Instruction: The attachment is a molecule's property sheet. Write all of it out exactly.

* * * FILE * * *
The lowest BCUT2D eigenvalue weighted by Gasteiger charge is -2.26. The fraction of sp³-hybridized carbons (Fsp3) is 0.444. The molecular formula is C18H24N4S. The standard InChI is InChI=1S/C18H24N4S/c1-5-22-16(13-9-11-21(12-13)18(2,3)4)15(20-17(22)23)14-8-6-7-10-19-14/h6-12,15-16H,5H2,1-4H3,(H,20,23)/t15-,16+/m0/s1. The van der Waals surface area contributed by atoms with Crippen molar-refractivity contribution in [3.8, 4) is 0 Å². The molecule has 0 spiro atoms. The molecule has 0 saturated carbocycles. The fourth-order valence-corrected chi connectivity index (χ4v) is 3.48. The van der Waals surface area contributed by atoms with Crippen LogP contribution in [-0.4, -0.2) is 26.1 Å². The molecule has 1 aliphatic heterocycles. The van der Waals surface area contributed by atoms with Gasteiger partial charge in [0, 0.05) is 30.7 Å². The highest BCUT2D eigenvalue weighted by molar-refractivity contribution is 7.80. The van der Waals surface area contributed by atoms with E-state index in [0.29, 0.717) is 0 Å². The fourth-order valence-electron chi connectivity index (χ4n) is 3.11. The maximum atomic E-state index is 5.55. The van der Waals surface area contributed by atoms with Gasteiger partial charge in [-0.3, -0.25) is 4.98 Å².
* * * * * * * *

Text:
The lowest BCUT2D eigenvalue weighted by Gasteiger charge is -2.26. The fraction of sp³-hybridized carbons (Fsp3) is 0.444. The molecular formula is C18H24N4S. The standard InChI is InChI=1S/C18H24N4S/c1-5-22-16(13-9-11-21(12-13)18(2,3)4)15(20-17(22)23)14-8-6-7-10-19-14/h6-12,15-16H,5H2,1-4H3,(H,20,23)/t15-,16+/m0/s1. The van der Waals surface area contributed by atoms with Crippen molar-refractivity contribution in [3.8, 4) is 0 Å². The molecule has 0 spiro atoms. The molecule has 0 saturated carbocycles. The fourth-order valence-corrected chi connectivity index (χ4v) is 3.48. The van der Waals surface area contributed by atoms with Crippen LogP contribution in [-0.4, -0.2) is 26.1 Å². The molecule has 1 aliphatic heterocycles. The van der Waals surface area contributed by atoms with Gasteiger partial charge in [0, 0.05) is 30.7 Å². The highest BCUT2D eigenvalue weighted by molar-refractivity contribution is 7.80. The van der Waals surface area contributed by atoms with E-state index in [0.29, 0.717) is 0 Å². The fourth-order valence-electron chi connectivity index (χ4n) is 3.11. The maximum atomic E-state index is 5.55. The van der Waals surface area contributed by atoms with Gasteiger partial charge in [-0.3, -0.25) is 4.98 Å².